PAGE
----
This is such a simple recipe to prepare and keep at the ready. It can be stored for several weeks in the refrigerator. It can also be prepared for long term storage in a water bath canner. I process this syrup in half pint jars with 1/4 inch headspace for 10 minutes. While it can be stored for a year when properly canned, our jars never last that long.
Added to lemonade, it can transform an ordinary beverage into something extraordinary. If you prefer your beverage to be carbonated, I have added soda water to lemonade concentrate and a healthy dose of this syrup to make a delicious bubbly strawberry lemonade that is always a hit with our friends and family.
I can’t wait to hear how you put this delicious syrup to use!
Slice or roughly chop the strawberries before adding them to a medium pot with the remaining ingredients. Using a large wooden spoon or potato masher, crush the berries slightly. Set them aside for 20 to 30 minutes in order to allow the berries to begin releasing their juice.
Place the pot over low heat and bring to a simmer, stirring occasionally. Simmer over low heat until the sugar has completely dissolved, approximately 5 minutes. Remove the pot from the heat and allow the syrup to cool to room temperature. Add the vanilla extract and stir to combine. At this point, you can choose to strain the mixture or leave the remaining pieces of strawberry in the syrup. If you strain the syrup, the berries can be added to a recipe or served as a topping over yogurt, ice cream, or a slice of cake.
The syrup can be stored in the refrigerator for up to one month. I like to store a batch of strained syrup in a clean, repurposed bottle with a pourer spout in the refrigerator for adding to lemonade or using as a base for cocktails. Syrup with berries can be stored in the refrigerator in a mason jar or other glass container with a lid or canned as mentioned above.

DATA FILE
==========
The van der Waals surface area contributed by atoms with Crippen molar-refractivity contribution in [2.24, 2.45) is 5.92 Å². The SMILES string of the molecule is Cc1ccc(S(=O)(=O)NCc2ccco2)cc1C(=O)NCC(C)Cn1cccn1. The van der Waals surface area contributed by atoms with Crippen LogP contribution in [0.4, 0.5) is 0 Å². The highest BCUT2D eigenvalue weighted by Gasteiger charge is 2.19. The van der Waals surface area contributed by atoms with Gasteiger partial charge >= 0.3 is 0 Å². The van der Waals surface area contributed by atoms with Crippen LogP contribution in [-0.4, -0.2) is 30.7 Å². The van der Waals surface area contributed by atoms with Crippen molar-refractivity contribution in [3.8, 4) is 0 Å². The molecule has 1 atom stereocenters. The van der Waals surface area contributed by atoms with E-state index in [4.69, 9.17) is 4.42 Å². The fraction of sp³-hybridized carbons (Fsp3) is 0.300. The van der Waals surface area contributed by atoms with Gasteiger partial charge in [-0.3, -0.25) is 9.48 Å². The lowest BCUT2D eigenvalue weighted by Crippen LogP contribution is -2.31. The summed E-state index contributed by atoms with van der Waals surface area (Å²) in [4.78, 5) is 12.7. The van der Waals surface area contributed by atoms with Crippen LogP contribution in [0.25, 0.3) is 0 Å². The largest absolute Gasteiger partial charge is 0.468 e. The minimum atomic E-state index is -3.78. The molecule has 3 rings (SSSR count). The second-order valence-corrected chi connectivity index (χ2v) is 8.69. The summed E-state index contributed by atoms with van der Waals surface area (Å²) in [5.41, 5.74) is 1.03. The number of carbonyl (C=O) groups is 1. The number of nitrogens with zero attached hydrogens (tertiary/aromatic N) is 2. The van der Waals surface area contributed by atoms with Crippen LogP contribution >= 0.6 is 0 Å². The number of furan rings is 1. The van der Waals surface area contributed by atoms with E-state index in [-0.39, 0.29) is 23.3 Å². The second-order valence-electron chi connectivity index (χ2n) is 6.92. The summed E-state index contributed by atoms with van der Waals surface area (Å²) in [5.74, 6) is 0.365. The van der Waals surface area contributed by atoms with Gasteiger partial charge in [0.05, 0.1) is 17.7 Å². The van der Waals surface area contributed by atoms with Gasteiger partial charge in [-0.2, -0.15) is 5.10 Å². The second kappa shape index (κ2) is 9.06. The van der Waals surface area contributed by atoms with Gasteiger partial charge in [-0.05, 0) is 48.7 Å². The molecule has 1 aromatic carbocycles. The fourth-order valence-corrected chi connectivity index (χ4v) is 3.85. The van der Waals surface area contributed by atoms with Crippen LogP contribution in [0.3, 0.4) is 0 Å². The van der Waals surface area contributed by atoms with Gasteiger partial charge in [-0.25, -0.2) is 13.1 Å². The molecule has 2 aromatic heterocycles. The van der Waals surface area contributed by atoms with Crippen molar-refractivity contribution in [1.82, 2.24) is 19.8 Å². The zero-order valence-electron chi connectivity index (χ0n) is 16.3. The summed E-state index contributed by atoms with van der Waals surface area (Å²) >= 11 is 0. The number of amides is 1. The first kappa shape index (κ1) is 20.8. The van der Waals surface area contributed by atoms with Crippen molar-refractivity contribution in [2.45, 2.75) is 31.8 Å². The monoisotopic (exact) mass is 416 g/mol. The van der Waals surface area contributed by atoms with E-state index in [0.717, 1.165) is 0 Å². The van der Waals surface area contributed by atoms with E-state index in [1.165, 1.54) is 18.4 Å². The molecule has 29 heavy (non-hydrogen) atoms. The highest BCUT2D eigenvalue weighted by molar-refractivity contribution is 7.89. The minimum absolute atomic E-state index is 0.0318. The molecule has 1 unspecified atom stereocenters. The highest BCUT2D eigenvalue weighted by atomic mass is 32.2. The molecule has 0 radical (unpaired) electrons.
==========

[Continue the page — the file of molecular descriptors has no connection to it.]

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When fresh strawberries are in season, we take full advantage and work them into a variety of baking recipes and canned goods. These Oat Scones studded with chunks of juicy, fresh strawberries find their way to our breakfast table every year. They’re delicious and a reminder of why we love strawberry season so much. While the scones are always best if eaten the day they are baked, I find that any leftovers are great when used as a base for a strawberry shortcake dessert that evening. Enjoy!
I like to grate the butter for recipes that require butter to be cut into the flour. Using tiny grated bits of butter makes mixing the dough a breeze. It also yields an incredibly tender scone as much less mixing is needed.
2 cups (160 grams) old fashioned oats
1 cup (80 grams) oat flour
½ cup (60 grams) whole wheat flour
¼ cup (30 grams) All-purpose flour
¼ cup (48 grams) brown sugar
4 teaspoons baking powder
½ teaspoon salt
8 Tablespoons (4 ounces) butter, grated
¼ cup (2 ounces) heavy cream
1 large egg
1 cup chopped strawberries
1 Tablespoon granulated sugar
Preheat the oven to 400 degrees Fahrenheit. Line a baking sheet with parchment paper or a Silpat liner.
Combine the dry ingredients in a large bowl. Add the grated butter and gently toss with your hands to fully coat the butter and evenly distribute it throughout the dry ingredients.
In a small bowl, combine the cream and egg and whisk to combine. Add the cream and egg to the bowl with the flour and stir gently to moisten the dry ingredients. Reserve the small bowl as the remnants from the cream and egg mixture can be used to brush the scones before they are transferred to the oven. Add the chopped strawberries to the batter and fold gently to combine.
Transfer the dough to a lightly floured surface. Gently pat the dough into a circle approximately 8 inches in diameter. Cut the dough into eight wedges. Transfer each wedge to the prepared baking sheet. Using a pastry brush, gently brush each scone with the remaining cream and egg mixture. Sprinkle a bit of the granulated sugar on top of each scone.
Transfer the baking sheet to the preheated oven. Bake the scones 18 to 20 minutes, rotating the baking sheet halfway through the baking time. When fully baked, the scones will be lightly browned and firm to the touch.
Remove the baking sheet from the oven to a wire rack to cool. Scones are most delicious served the day they are made, so serve them immediately and enjoy every last bite!